Restrictive Covenants

Courts Continue to Enforce Foreign Non-Competes in California While the Window for Such Agreements Slowly Closes

Contrary to common perception, California employees who signed restrictive covenants prior to January 1, 2017 are not completely immune to enforcement of all restrictions on competition. For the second time in several years, a foreign corporation, Synthes, Inc., successfully enforced a non-competition agreement against former employees who were California residents. In the most recent case, the U.S. District Court for the Eastern District of California, enforced the company’s agreement against a Sacramento resident. READ MORE

THANKSGIVING EDITION [FROM THE ARCHIVES]: Court Protects Quizno’s Franchise Turkey Trade Secrets

This Thanksgiving, Trade Secrets Watch is serving a delicious tale about protecting trade secrets in a franchising relationship.

In 1994, Quizno’s entered into a franchise agreement with Robert Kampendahl, an enterprising fellow who wanted to open up a Quizno’s sandwich shop in St. Charles, Illinois. Unfortunately, Kampendahl didn’t keep his food equipment clean, used unapproved foods, and had safety and sanitation problems, so Quizno’s terminated the franchise agreement. Upon termination, Kampendahl was subject to a covenant not to compete that prohibited him from opening a competing sandwich shop within five miles. READ MORE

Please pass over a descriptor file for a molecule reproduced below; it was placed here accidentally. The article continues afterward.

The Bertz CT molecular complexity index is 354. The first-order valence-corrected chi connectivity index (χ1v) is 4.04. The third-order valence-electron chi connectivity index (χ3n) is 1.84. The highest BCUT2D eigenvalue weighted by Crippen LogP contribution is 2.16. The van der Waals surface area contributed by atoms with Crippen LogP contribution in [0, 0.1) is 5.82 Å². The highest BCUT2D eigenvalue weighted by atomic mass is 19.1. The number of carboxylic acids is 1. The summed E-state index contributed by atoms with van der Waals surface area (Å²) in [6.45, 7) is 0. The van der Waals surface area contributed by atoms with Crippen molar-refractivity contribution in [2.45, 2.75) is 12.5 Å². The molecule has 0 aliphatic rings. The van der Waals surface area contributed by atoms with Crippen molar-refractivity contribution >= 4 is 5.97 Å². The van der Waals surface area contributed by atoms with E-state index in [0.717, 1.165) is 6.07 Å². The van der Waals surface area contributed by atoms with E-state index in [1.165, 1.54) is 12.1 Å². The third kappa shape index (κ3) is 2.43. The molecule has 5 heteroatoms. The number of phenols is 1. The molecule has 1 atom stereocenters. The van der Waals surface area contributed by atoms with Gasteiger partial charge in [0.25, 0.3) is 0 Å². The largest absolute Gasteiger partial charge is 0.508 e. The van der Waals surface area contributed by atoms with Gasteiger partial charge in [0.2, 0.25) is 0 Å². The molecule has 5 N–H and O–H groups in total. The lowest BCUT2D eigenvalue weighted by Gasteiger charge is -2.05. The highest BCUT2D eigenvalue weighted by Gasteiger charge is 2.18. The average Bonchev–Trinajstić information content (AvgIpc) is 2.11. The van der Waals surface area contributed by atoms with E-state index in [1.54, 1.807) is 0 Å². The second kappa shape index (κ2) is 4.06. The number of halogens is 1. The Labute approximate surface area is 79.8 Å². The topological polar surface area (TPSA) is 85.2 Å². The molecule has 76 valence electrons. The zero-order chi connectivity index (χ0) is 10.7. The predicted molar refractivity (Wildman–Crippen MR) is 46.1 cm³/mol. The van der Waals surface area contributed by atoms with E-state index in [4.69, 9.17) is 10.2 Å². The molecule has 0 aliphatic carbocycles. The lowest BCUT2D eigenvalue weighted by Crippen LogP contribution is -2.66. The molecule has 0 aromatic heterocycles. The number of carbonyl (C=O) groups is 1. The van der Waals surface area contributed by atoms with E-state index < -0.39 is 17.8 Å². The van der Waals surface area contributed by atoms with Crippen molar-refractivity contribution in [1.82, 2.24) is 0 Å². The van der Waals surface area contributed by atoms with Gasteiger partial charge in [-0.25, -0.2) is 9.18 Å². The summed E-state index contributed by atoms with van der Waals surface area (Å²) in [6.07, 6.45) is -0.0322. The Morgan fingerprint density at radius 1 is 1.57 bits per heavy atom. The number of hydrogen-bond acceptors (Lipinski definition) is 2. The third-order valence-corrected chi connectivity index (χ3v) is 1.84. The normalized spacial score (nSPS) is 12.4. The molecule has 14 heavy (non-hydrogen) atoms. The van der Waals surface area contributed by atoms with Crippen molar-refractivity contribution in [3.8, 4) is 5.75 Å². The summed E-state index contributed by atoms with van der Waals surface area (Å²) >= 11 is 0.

Filer Beware! E-Filing Error Can Destroy Trade Secret Status

First rule of thumb in trade secrets litigation? A trade secret must be kept secret. It is painfully obvious, but modern practitioners must not grow complacent due to the convenience of electronic filing. Although trade secrets law does not command absolute secrecy, a recent e-filing snafu in HMS Holdings Corp. v. Arendt offers a cautionary tale from New York on how one botched upload could jeopardize a client’s most prized possession. READ MORE

White House Proposal: Beef Up Anti-Hacking Laws and Resolve a Circuit Split